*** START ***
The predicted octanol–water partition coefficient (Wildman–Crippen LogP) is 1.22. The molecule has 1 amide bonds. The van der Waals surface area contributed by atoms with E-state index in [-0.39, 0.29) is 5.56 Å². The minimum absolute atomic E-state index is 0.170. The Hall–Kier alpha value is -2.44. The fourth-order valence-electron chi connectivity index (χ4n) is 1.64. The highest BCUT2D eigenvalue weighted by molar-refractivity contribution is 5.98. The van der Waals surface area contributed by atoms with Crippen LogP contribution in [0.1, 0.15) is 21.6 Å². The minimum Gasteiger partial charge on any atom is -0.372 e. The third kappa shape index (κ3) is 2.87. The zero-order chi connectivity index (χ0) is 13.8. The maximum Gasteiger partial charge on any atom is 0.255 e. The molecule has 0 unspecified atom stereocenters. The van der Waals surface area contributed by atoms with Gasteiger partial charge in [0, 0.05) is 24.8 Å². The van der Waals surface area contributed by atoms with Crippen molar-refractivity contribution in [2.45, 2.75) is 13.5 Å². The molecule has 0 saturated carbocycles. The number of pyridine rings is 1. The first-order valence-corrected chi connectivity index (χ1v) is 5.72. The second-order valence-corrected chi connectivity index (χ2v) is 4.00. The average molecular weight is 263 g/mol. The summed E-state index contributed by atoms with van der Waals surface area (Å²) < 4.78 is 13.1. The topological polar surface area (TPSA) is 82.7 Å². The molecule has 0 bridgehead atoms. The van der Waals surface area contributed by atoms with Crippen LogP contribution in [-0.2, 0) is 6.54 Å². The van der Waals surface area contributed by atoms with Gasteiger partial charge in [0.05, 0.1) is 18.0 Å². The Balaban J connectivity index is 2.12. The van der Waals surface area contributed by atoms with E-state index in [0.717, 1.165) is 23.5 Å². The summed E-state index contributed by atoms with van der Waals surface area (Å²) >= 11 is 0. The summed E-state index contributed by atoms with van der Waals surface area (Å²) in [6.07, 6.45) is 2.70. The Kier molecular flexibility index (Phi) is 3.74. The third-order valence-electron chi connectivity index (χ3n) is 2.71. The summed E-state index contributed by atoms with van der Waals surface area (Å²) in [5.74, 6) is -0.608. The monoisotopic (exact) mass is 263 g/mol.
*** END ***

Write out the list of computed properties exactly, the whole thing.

The predicted octanol–water partition coefficient (Wildman–Crippen LogP) is 1.22. The molecule has 1 amide bonds. The van der Waals surface area contributed by atoms with E-state index in [-0.39, 0.29) is 5.56 Å². The minimum absolute atomic E-state index is 0.170. The Hall–Kier alpha value is -2.44. The fourth-order valence-electron chi connectivity index (χ4n) is 1.64. The highest BCUT2D eigenvalue weighted by molar-refractivity contribution is 5.98. The van der Waals surface area contributed by atoms with Crippen LogP contribution in [0.1, 0.15) is 21.6 Å². The minimum Gasteiger partial charge on any atom is -0.372 e. The third kappa shape index (κ3) is 2.87. The zero-order chi connectivity index (χ0) is 13.8. The maximum Gasteiger partial charge on any atom is 0.255 e. The molecule has 0 unspecified atom stereocenters. The van der Waals surface area contributed by atoms with Gasteiger partial charge in [0, 0.05) is 24.8 Å². The van der Waals surface area contributed by atoms with Crippen molar-refractivity contribution in [2.45, 2.75) is 13.5 Å². The molecule has 0 saturated carbocycles. The number of pyridine rings is 1. The first-order valence-corrected chi connectivity index (χ1v) is 5.72. The second-order valence-corrected chi connectivity index (χ2v) is 4.00. The average molecular weight is 263 g/mol. The summed E-state index contributed by atoms with van der Waals surface area (Å²) < 4.78 is 13.1. The topological polar surface area (TPSA) is 82.7 Å². The molecule has 0 bridgehead atoms. The van der Waals surface area contributed by atoms with Crippen LogP contribution in [-0.2, 0) is 6.54 Å². The van der Waals surface area contributed by atoms with Gasteiger partial charge in [0.05, 0.1) is 18.0 Å². The Balaban J connectivity index is 2.12. The van der Waals surface area contributed by atoms with E-state index in [0.717, 1.165) is 23.5 Å². The summed E-state index contributed by atoms with van der Waals surface area (Å²) >= 11 is 0. The summed E-state index contributed by atoms with van der Waals surface area (Å²) in [6.07, 6.45) is 2.70. The Kier molecular flexibility index (Phi) is 3.74. The third-order valence-electron chi connectivity index (χ3n) is 2.71. The summed E-state index contributed by atoms with van der Waals surface area (Å²) in [5.74, 6) is -0.608. The monoisotopic (exact) mass is 263 g/mol.